Corticosteroids use and neurocognitive functioning in patients with recurrent glioblastoma: Evidence from European Organization for Research and Treatment of Cancer (EORTC) trial 26101

Ivan Caramanna, Julie M. De Kort, Alba A. Brandes, Walter Taal, Michael Platten, Ahmed Idbaih, Jean Sebastien Frenel, Wolfgang Wick, Chandrakanth Jayachandran Preetha, Martin Bendszus, Philipp Vollmuth, Jaap C. Reijneveld, Martin Klein*

*Corresponding author for this work

Research output: Contribution to journalArticleAcademicpeer-review

1 Citation (Scopus)
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Abstract

Background: In patients with recurrent glioblastoma, corticosteroids are frequently used to mitigate intracranial pressure and to improve patient neurological functioning. To date, in these patients, no systematic studies have been performed to assess neurocognitive functioning (NCF) in relation to corticosteroid treatment. Methods: Using baseline data (ie, prior to randomization) of European Organization for Research and Treatment of Cancer (EORTC) trial 26101, we performed regression analysis to assess the predictive value of corticosteroid intake on performance of the EORTC brain tumor clinical trial NCF test battery. The battery is comprised of the Hopkins Verbal Learning Test-Revised (HVLT-R), Controlled Oral Word Association Test (COWA), and Trail Making Test (A and B). Results: Out of 321 patients, 148 (46.1%) were not using corticosteroids, and 173 were using dexamethasone (34.3%), methylprednisolone (9.7%), or other corticosteroids (9.9%). Patients on corticosteroids had worse performance on all neurocognitive tests. Regression analyses demonstrated a negative association between corticosteroids use and the HVLT-R free recall score (R2 change = 0.034, F change (1, 272) = 13.392, P <. 001) and HVLT-R Delayed Recall score (R2 change = 0.028, F change (1, 270) = 10.623, P =. 002). No statistically significant association was found for HVLT-R Delayed recognition, COWA, TMT part A and TMT part B (P >. 05). Conclusions: Glioblastoma patients prescribed with corticosteroids show poorer memory functions, expressive language, visual-motor scanning speed, and executive functioning than patients not using corticosteroids. Furthermore, we found a negative association between corticosteroid intake and memory functions. The possibility of deleterious effects of corticosteroids on NCF should be considered during clinical decision making.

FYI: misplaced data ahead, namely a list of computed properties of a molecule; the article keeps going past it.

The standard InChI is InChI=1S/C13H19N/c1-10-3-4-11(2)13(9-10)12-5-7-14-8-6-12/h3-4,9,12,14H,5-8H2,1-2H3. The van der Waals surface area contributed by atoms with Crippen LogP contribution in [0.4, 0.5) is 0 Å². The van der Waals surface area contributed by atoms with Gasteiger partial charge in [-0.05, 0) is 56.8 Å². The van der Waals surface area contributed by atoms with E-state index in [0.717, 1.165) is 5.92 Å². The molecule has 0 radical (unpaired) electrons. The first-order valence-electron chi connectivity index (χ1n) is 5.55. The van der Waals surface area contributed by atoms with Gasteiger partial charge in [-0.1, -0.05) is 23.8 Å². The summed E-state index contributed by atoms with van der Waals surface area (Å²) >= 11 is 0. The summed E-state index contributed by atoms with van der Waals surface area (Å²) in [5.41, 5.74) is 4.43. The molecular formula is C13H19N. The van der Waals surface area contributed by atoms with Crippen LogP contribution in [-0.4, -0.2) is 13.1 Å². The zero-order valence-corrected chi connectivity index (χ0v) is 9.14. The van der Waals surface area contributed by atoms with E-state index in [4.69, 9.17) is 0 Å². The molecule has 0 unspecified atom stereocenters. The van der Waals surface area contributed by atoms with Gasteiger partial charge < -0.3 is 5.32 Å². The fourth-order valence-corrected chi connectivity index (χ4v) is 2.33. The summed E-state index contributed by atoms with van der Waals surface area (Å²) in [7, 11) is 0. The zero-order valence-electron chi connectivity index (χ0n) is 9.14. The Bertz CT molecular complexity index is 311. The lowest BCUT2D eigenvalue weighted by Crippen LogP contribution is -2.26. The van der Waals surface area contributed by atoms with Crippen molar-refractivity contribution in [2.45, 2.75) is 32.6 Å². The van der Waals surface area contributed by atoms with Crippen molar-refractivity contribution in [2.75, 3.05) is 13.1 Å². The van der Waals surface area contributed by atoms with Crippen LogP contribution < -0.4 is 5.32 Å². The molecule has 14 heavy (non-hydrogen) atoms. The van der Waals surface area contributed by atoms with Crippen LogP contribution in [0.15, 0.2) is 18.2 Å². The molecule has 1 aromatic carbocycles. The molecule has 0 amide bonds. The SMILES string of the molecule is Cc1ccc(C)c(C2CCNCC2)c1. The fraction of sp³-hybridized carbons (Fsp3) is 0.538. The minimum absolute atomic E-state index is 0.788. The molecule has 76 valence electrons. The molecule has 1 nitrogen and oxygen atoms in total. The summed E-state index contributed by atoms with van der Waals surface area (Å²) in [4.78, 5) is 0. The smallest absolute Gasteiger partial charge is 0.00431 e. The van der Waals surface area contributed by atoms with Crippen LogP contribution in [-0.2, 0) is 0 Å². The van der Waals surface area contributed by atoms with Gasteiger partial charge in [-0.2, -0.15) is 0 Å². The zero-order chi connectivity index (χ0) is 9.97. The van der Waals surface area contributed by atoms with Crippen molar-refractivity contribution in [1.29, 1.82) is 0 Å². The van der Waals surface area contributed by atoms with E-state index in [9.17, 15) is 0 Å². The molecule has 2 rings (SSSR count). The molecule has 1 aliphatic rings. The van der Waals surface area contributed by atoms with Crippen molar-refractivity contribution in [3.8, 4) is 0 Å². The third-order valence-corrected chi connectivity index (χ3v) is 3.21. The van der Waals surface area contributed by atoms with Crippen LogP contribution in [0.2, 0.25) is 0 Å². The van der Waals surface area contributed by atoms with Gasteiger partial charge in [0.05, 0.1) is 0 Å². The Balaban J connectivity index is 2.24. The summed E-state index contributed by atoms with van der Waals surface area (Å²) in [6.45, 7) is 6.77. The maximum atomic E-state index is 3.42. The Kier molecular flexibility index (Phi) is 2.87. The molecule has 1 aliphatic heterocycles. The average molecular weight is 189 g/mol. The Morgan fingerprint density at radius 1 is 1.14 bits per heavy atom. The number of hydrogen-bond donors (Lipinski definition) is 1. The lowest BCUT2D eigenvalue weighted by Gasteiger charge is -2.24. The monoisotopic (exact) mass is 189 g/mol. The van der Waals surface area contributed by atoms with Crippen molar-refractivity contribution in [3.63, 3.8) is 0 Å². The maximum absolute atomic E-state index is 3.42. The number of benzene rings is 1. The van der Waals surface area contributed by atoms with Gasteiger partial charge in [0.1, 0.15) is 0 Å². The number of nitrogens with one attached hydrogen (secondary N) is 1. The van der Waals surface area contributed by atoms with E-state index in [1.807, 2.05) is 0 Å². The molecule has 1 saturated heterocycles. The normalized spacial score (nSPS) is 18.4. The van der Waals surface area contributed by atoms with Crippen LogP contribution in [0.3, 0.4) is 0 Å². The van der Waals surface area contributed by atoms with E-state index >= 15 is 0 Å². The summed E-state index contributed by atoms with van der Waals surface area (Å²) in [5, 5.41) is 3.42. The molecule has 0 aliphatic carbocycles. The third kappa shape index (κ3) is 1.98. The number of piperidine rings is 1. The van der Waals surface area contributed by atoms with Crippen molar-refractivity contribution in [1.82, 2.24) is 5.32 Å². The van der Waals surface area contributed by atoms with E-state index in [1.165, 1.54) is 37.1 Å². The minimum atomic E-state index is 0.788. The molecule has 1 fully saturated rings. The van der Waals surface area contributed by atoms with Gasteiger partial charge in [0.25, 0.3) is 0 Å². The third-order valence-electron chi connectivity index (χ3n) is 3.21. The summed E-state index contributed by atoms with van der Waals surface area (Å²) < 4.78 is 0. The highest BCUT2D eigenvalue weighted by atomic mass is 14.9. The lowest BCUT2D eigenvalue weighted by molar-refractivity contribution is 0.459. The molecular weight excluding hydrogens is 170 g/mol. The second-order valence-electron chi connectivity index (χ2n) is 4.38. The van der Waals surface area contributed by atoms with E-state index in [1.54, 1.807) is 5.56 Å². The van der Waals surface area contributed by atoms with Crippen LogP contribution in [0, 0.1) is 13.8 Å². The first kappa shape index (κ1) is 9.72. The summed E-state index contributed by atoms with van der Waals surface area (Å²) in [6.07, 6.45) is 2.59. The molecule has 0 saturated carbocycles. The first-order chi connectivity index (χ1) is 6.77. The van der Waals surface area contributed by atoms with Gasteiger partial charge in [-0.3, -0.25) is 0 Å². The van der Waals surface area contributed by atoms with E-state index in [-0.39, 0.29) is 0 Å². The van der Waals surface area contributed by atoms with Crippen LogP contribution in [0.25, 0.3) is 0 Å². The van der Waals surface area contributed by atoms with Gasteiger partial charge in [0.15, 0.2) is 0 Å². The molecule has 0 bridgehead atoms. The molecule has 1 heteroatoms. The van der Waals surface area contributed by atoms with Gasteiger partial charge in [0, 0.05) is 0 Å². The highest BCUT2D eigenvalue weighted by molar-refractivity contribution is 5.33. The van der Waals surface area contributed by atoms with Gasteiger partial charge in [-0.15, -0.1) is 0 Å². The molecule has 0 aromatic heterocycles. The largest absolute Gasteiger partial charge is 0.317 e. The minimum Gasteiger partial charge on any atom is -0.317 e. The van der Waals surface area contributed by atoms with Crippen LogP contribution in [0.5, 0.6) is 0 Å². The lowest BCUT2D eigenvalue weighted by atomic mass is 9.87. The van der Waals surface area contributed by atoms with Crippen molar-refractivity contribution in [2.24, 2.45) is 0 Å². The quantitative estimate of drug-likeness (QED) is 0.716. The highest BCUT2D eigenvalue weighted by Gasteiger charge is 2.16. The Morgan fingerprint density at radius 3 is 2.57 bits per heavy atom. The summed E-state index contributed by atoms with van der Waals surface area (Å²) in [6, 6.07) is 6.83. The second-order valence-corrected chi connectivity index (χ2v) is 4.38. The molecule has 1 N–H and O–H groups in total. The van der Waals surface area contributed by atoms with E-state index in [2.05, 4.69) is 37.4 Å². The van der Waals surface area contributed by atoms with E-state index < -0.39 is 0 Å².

Original languageEnglish
Pages (from-to)310-316
Number of pages7
JournalNeuro-Oncology Practice
Volume9
Issue number4
DOIs
Publication statusPublished - Aug 2022

Bibliographical note

Funding:
This study was funded by the European Organisation for
Research and Treatment of Cancer, Quality of Life Group (grant
no. 007/2016).

Publisher Copyright: © 2022 The Author(s).

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